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Auscultation of the Heart

Sanford A. Franzblau, MD
JAMA. 1965;194(9):1026-1027. doi:10.1001/jama.1965.03090220082042.
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Simply to read about heart sounds and try to form a mental image of sound from a verbal description is, for the novice, a frustrating experience. Phonocardiograms help, particularly to portray matters of timing. But nothing can match persevering bedside experience with a capable, articulate, and patient teacher.

For the person who wishes to study cardiac auscultation on his own, Segal and Likoff have prepared a concise guide. Their text is coordinated with recordings available in high-fidelity 33 1/3 rpm longplaying discs and also on tapes at 3 3/4 and 7 1/2 inches per second. The authors concern themselves with more than merely heart sounds and murmurs, for examination of the precordium, the venous and the arterial pulses are also covered. The authors examine current theories of the genesis and transmission of heart sounds and murmurs in the light of evidence culled from a sound bibliography, and they adduce additional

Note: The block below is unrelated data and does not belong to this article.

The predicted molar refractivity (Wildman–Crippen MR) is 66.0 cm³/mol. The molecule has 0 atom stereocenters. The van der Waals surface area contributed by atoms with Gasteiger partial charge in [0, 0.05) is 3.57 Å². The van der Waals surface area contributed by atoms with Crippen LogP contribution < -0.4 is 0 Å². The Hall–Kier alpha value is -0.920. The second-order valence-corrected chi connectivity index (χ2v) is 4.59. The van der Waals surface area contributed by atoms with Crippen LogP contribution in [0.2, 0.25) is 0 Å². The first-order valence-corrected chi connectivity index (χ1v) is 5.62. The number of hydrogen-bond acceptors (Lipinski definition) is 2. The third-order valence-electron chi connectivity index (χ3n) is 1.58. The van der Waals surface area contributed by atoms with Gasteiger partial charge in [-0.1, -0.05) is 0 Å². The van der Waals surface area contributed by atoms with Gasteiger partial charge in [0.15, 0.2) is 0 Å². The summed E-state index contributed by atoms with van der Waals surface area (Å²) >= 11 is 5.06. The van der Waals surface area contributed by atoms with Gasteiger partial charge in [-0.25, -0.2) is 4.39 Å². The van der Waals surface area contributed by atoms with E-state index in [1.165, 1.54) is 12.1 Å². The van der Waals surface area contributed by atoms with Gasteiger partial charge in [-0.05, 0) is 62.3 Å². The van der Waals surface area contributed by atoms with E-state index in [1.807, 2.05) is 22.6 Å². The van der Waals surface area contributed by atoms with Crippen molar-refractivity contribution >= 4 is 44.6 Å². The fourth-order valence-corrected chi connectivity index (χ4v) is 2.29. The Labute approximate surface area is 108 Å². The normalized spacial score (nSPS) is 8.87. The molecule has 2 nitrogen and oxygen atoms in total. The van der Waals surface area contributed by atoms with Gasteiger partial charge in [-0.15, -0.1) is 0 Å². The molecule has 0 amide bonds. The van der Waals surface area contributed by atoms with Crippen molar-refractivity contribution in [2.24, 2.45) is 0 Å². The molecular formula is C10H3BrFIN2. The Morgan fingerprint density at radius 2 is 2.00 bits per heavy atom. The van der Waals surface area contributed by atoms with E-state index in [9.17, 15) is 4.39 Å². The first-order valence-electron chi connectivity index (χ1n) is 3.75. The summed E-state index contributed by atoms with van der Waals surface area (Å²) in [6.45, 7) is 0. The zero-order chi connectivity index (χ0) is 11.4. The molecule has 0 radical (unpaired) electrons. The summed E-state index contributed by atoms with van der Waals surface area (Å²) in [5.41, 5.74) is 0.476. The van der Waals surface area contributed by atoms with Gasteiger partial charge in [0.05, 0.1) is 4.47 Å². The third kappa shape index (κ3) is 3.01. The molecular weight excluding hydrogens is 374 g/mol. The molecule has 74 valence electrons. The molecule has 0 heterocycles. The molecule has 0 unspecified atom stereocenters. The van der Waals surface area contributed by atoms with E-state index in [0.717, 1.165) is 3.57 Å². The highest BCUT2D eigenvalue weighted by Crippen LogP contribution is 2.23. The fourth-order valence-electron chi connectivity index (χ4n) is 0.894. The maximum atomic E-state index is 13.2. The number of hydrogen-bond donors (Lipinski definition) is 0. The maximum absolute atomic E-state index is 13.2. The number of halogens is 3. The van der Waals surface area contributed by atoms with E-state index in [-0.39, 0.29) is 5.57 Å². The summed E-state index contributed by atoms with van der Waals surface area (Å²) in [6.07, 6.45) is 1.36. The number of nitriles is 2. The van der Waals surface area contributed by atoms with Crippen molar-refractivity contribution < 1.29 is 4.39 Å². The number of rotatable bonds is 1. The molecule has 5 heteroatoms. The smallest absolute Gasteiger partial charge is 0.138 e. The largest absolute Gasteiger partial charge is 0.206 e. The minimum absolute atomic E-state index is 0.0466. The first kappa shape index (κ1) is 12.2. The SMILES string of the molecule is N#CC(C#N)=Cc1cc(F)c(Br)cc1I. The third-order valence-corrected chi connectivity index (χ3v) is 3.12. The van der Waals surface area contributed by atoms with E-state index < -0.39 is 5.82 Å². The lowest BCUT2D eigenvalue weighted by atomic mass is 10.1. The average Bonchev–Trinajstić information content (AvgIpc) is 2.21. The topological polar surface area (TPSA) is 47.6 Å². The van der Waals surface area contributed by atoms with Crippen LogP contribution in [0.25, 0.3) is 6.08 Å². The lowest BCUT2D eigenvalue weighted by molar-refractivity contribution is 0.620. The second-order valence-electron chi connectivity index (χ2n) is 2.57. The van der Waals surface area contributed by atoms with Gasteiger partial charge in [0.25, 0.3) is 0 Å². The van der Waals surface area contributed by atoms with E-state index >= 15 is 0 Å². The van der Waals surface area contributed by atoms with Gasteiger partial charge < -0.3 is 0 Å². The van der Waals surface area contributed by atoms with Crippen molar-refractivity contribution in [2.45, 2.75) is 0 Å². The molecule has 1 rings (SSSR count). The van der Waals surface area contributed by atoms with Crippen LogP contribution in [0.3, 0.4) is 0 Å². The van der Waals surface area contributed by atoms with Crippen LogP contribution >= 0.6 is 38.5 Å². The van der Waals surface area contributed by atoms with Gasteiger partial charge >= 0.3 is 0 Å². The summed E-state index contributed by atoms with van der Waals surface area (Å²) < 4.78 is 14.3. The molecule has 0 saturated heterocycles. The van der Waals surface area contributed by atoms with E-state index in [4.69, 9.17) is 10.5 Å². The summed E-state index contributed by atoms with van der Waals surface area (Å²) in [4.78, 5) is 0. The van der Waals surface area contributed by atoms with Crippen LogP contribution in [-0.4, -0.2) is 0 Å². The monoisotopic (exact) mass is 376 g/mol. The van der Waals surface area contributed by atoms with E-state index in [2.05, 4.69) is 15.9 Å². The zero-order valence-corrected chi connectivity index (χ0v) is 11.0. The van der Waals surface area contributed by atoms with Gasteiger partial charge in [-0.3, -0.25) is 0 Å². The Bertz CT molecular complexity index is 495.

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The American Medical Association is accredited by the Accreditation Council for Continuing Medical Education to provide continuing medical education for physicians. The AMA designates this journal-based CME activity for a maximum of 1 AMA PRA Category 1 CreditTM per course. Physicians should claim only the credit commensurate with the extent of their participation in the activity. Physicians who complete the CME course and score at least 80% correct on the quiz are eligible for AMA PRA Category 1 CreditTM.
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